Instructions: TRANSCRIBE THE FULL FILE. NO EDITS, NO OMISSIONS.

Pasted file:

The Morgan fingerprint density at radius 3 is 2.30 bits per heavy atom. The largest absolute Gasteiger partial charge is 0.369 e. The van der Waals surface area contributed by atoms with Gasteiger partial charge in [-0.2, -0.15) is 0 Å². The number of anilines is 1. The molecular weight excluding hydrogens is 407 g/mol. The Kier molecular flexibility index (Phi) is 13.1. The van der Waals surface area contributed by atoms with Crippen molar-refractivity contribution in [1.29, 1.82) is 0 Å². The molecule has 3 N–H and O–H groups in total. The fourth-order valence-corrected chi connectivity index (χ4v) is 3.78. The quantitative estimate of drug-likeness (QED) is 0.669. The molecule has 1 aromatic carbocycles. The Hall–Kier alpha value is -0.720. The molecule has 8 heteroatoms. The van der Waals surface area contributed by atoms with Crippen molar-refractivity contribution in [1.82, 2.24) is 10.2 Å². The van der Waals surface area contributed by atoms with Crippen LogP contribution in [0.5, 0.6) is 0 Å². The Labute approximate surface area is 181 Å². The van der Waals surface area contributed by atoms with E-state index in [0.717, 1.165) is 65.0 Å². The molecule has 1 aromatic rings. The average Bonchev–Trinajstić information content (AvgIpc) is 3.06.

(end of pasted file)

The Morgan fingerprint density at radius 3 is 2.30 bits per heavy atom. The largest absolute Gasteiger partial charge is 0.369 e. The van der Waals surface area contributed by atoms with Gasteiger partial charge in [-0.2, -0.15) is 0 Å². The number of anilines is 1. The molecular weight excluding hydrogens is 407 g/mol. The Kier molecular flexibility index (Phi) is 13.1. The van der Waals surface area contributed by atoms with Crippen molar-refractivity contribution in [1.29, 1.82) is 0 Å². The molecule has 3 N–H and O–H groups in total. The fourth-order valence-corrected chi connectivity index (χ4v) is 3.78. The quantitative estimate of drug-likeness (QED) is 0.669. The molecule has 1 aromatic carbocycles. The Hall–Kier alpha value is -0.720. The molecule has 8 heteroatoms. The van der Waals surface area contributed by atoms with Crippen molar-refractivity contribution in [1.82, 2.24) is 10.2 Å². The van der Waals surface area contributed by atoms with Crippen LogP contribution in [0.5, 0.6) is 0 Å². The Labute approximate surface area is 181 Å². The van der Waals surface area contributed by atoms with E-state index in [0.717, 1.165) is 65.0 Å². The molecule has 1 aromatic rings. The average Bonchev–Trinajstić information content (AvgIpc) is 3.06.